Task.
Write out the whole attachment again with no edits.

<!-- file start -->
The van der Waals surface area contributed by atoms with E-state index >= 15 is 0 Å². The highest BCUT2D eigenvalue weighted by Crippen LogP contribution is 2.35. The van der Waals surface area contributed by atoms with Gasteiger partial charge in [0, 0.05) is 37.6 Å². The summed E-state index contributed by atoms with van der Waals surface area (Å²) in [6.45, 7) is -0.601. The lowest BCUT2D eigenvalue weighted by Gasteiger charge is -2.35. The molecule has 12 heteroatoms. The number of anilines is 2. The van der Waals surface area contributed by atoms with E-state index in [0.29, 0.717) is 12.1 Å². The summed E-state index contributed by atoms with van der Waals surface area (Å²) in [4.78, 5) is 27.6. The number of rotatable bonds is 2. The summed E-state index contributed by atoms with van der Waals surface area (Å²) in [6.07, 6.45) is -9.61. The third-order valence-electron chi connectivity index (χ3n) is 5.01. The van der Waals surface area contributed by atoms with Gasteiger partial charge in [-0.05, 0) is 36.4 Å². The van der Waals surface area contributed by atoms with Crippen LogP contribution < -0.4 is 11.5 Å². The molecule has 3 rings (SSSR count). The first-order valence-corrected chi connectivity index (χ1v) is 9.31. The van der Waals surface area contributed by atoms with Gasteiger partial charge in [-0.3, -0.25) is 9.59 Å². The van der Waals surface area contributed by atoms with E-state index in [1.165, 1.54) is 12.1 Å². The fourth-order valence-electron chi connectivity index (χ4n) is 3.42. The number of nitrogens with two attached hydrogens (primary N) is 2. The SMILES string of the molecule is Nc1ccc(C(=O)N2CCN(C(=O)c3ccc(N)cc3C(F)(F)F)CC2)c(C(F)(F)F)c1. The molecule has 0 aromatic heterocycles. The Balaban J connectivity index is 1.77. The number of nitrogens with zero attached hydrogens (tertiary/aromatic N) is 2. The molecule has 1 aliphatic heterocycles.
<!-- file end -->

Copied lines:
The van der Waals surface area contributed by atoms with E-state index >= 15 is 0 Å². The highest BCUT2D eigenvalue weighted by Crippen LogP contribution is 2.35. The van der Waals surface area contributed by atoms with Gasteiger partial charge in [0, 0.05) is 37.6 Å². The summed E-state index contributed by atoms with van der Waals surface area (Å²) in [6.45, 7) is -0.601. The lowest BCUT2D eigenvalue weighted by Gasteiger charge is -2.35. The molecule has 12 heteroatoms. The number of anilines is 2. The van der Waals surface area contributed by atoms with E-state index in [0.29, 0.717) is 12.1 Å². The summed E-state index contributed by atoms with van der Waals surface area (Å²) in [4.78, 5) is 27.6. The number of rotatable bonds is 2. The summed E-state index contributed by atoms with van der Waals surface area (Å²) in [6.07, 6.45) is -9.61. The third-order valence-electron chi connectivity index (χ3n) is 5.01. The van der Waals surface area contributed by atoms with Gasteiger partial charge in [-0.05, 0) is 36.4 Å². The van der Waals surface area contributed by atoms with Crippen LogP contribution < -0.4 is 11.5 Å². The molecule has 3 rings (SSSR count). The first-order valence-corrected chi connectivity index (χ1v) is 9.31. The van der Waals surface area contributed by atoms with Gasteiger partial charge in [-0.3, -0.25) is 9.59 Å². The van der Waals surface area contributed by atoms with E-state index in [1.165, 1.54) is 12.1 Å². The fourth-order valence-electron chi connectivity index (χ4n) is 3.42. The number of nitrogens with two attached hydrogens (primary N) is 2. The SMILES string of the molecule is Nc1ccc(C(=O)N2CCN(C(=O)c3ccc(N)cc3C(F)(F)F)CC2)c(C(F)(F)F)c1. The molecule has 0 aromatic heterocycles. The Balaban J connectivity index is 1.77. The number of nitrogens with zero attached hydrogens (tertiary/aromatic N) is 2. The molecule has 1 aliphatic heterocycles.